While we are familiar with improvisation in the traditional “jazz” style – or variation and embellishment in the Baroque and Classical styles, we usually think of improvisation occurring over a pre-existing harmonic and melodic structure. Rarely do we experience true extemporisation in live performance – speaking musically without planning or preparation, creating melodic pathways and building bridges with no road map, truly composing what is in the mind, speaking in the immediate moment, and also having a larger perspective of the shape and direction of new form. Is that complex? And this is not just for a few minutes – but for a full recital. Extemporisation must surely be the ultimate art form for a solo performer?
Vladimir Ashkenazy has described the music of Mark Isaacs as “highly inventive and touching” and “his gift is so unusual”. Although today it seems that composing miniatures and small musical portraits is highly popular, Isaacs’ work is sophisticated and grand in quality and design. He began his performance with a mature creation of melodic shape and harmonic sequences, extraordinary contrapuntal lines, and an admirable independence of hands as a melodic bass line formed its own solo voice underneath two or three developing higher voices. If Bach were watching, he would have been impressed with the use of Baroque architectural suggestions now in fresh and exciting contemporary settings. The audience was silent and motionless, spellbound – somewhere between awe and anticipation.
Isaacs is a highly esteemed writer for film and orchestra, he thinks colours and timbres, he encourages the grand piano to be his orchestra. As a creator and explorer, he uses the tonal percussive resources of the strings, the woodwork, a full range and depth of pitch, with the sonorities and language learned from his lifelong performance in the widest range of musical styles. The influence of Ravel and Debussy could be felt in orchestral chordal sequences and suspended high celestial tones, dreamy, expressive and thoughtful. As improvisatory passages developed, Isaacs moved into top gear in virtuosic full flight with cadenzas and scale passages providing whirlwinds of excitement. Impressionist colours were felt in one area where Isaacs exploited the low bass notes with rhythmic intensity, with a brief percussive effect, primitive and timeless.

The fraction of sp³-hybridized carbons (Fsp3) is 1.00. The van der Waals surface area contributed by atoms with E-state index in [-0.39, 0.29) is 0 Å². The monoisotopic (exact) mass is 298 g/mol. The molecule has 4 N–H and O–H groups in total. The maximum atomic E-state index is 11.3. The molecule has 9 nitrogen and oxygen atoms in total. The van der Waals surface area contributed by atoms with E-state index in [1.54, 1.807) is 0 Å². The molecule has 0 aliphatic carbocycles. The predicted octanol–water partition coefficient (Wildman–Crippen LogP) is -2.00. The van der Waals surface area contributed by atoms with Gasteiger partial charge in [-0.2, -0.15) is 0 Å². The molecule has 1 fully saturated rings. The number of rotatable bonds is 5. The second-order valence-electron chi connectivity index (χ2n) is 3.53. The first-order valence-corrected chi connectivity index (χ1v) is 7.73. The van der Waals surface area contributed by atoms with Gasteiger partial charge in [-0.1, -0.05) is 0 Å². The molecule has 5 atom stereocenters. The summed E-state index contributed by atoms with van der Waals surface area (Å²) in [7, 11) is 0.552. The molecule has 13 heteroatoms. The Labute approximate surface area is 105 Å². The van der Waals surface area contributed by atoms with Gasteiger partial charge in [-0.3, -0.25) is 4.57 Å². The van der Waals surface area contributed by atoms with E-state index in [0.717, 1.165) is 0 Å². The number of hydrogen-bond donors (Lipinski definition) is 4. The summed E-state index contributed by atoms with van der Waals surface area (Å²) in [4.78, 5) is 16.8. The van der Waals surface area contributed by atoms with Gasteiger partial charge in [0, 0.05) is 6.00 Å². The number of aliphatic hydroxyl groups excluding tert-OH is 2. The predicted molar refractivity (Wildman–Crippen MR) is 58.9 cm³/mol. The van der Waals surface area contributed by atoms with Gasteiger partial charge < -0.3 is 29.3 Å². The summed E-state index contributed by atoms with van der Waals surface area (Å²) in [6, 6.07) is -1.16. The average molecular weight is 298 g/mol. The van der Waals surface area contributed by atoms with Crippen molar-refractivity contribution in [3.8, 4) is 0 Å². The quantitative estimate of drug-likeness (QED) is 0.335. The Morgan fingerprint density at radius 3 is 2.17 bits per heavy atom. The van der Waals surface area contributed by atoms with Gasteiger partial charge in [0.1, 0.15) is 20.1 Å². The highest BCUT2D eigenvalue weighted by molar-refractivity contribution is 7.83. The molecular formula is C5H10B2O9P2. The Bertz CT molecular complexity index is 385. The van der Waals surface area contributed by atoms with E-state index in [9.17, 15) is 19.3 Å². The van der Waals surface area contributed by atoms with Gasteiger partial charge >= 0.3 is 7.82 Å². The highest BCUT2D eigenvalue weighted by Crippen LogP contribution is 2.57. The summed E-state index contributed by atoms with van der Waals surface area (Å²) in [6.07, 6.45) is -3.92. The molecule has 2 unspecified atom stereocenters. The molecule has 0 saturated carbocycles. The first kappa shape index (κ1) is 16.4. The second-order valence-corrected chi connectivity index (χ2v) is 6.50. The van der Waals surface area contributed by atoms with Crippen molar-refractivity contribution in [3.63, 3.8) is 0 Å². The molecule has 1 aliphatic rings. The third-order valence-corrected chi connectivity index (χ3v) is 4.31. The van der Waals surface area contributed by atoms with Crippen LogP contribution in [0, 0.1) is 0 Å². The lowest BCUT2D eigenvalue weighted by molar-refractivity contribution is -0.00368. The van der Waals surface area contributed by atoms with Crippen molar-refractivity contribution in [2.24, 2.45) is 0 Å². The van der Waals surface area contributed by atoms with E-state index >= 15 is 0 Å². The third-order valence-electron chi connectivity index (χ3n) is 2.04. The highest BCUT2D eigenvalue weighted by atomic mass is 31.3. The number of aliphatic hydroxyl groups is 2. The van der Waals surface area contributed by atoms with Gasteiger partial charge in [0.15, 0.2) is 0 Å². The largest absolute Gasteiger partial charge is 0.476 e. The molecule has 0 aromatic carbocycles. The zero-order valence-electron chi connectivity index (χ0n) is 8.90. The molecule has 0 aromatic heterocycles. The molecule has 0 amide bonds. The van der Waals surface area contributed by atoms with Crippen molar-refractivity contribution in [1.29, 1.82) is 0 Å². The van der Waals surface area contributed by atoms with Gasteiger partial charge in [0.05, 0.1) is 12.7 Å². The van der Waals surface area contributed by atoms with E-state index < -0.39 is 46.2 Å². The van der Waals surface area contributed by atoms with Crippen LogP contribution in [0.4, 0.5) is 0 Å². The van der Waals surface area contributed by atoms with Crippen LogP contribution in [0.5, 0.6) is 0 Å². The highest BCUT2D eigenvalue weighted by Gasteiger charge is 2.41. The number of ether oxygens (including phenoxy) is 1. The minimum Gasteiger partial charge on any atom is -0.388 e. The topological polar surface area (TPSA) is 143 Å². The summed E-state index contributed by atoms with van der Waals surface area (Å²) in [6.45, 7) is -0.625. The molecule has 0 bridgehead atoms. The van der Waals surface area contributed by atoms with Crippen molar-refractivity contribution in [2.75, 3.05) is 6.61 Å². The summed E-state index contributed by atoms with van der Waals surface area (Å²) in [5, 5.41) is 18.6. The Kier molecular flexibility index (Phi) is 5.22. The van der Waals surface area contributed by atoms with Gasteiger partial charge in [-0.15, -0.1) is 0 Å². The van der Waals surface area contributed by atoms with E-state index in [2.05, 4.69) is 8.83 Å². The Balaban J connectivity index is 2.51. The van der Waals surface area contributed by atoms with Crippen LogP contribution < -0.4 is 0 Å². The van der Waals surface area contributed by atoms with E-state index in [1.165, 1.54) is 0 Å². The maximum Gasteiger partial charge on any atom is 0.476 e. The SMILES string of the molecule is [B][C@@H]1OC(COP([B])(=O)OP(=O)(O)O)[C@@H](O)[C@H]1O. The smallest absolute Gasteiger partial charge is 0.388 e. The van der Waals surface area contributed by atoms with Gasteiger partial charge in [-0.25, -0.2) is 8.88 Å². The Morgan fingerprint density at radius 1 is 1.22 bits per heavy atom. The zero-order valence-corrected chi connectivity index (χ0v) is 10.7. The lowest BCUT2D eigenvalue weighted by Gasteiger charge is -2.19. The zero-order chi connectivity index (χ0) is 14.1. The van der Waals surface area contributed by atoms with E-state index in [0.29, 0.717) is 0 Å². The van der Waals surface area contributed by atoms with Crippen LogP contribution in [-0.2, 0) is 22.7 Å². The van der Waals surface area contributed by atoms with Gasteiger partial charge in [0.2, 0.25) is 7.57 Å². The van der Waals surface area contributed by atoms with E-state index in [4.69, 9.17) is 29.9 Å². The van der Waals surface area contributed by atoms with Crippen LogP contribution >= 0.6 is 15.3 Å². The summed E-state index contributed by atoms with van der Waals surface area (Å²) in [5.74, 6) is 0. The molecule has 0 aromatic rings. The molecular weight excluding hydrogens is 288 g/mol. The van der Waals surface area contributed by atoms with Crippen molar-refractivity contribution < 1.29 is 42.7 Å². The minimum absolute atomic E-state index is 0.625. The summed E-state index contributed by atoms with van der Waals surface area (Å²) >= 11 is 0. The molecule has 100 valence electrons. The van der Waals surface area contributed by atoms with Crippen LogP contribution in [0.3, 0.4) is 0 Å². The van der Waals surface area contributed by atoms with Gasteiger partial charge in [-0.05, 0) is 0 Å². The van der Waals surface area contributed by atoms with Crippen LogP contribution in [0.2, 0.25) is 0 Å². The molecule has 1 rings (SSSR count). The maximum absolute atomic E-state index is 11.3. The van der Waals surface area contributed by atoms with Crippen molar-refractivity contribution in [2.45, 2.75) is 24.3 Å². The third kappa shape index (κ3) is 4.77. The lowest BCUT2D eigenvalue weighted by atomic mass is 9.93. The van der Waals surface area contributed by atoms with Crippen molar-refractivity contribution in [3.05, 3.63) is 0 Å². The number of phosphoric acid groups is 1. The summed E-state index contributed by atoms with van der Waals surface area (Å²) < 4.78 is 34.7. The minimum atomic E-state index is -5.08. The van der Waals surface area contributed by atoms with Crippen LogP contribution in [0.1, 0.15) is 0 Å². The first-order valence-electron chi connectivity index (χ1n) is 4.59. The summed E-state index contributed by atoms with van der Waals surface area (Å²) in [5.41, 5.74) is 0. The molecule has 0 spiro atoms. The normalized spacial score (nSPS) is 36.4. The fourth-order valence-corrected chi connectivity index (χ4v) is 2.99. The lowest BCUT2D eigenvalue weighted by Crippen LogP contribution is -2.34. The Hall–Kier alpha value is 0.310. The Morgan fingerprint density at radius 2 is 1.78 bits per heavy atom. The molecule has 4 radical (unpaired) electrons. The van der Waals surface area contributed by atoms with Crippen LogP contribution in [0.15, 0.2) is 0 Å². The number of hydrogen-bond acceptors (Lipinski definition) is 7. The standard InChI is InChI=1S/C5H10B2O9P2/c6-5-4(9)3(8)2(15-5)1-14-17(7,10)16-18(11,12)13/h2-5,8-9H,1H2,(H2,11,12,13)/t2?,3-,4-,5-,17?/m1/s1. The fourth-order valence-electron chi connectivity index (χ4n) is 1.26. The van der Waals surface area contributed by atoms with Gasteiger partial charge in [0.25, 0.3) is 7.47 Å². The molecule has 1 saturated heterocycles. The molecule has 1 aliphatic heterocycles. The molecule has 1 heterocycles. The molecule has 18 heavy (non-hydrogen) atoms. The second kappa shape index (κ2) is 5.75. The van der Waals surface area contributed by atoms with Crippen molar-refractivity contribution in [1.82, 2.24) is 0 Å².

The music of Spain is highly conducive to improvisation, with its exploration of free rhythms and timing, with melodies that encourage ornamentation, and spontaneity. As the mood in one section brought us warm Latin American flavours and flair, never was any rhythmic pattern overly repeated, no mood or suggestion of exotic places over-exploited. Isaacs’ composition flowed and varied naturally through these balanced musical movements.
In performance, Isaacs reveals a warm, honest and unique personality. He is an internationally esteemed pianist, equally a master in the classical and jazz world without bells and whistles. Jazz instrumentalists are often heard vocalising their improvisation as they perform on their instrument – and Isaacs is often heard using his voice, humming spontaneously as melodic ideas evolve. In one movement Isaacs explored a jazz ballad style, with the left hand providing intermittent chordal accents, the right hand freely taking a long lyrical vocal phrase downwards, up and over the left hand, down to the bass, in a continuous and smooth line. Surprising. Inventive.
I felt this program was like an extemporised Symphony for the Piano, conceived as “movements” separated only by essential silences. The final bars came with a sequence of widely voiced, slow chords, calm, spacious, spiritual, suspended. With an appreciative audience wanting to hear more, Isaacs gave us a shimmering, sparkling, strong performance of Ravel’s Ondine to complete a remarkable program.
Julie McErlain reviewed Solo Extempore, performed by pianist Mark Isaacs in the Primrose Potter Salon, Melbourne Recital Centre, on December 3, 2021.